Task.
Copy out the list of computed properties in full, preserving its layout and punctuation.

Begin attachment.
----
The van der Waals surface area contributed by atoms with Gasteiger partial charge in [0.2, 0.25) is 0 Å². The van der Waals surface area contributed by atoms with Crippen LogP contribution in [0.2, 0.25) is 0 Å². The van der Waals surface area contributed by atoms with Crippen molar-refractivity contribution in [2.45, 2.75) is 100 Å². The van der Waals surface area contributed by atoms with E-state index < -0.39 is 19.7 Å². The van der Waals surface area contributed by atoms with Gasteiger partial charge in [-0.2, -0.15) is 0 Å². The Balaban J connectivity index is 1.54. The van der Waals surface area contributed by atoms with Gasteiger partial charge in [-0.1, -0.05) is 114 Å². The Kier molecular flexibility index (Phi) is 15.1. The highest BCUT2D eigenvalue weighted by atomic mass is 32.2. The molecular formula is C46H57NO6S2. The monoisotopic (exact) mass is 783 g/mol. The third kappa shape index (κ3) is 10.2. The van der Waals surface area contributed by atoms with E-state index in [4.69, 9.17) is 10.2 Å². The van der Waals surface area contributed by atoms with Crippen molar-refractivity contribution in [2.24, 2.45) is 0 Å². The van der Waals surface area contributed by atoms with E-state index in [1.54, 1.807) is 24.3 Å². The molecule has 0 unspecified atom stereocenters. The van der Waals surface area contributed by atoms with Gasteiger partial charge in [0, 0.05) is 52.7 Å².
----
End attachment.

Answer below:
The van der Waals surface area contributed by atoms with Gasteiger partial charge in [0.2, 0.25) is 0 Å². The van der Waals surface area contributed by atoms with Crippen LogP contribution in [0.2, 0.25) is 0 Å². The van der Waals surface area contributed by atoms with Crippen molar-refractivity contribution in [2.45, 2.75) is 100 Å². The van der Waals surface area contributed by atoms with E-state index < -0.39 is 19.7 Å². The van der Waals surface area contributed by atoms with Gasteiger partial charge in [-0.2, -0.15) is 0 Å². The Balaban J connectivity index is 1.54. The van der Waals surface area contributed by atoms with Gasteiger partial charge in [-0.1, -0.05) is 114 Å². The Kier molecular flexibility index (Phi) is 15.1. The highest BCUT2D eigenvalue weighted by atomic mass is 32.2. The molecular formula is C46H57NO6S2. The monoisotopic (exact) mass is 783 g/mol. The third kappa shape index (κ3) is 10.2. The van der Waals surface area contributed by atoms with E-state index in [4.69, 9.17) is 10.2 Å². The van der Waals surface area contributed by atoms with Crippen molar-refractivity contribution in [2.24, 2.45) is 0 Å². The van der Waals surface area contributed by atoms with E-state index in [1.54, 1.807) is 24.3 Å². The molecule has 0 unspecified atom stereocenters. The van der Waals surface area contributed by atoms with Gasteiger partial charge in [0, 0.05) is 52.7 Å².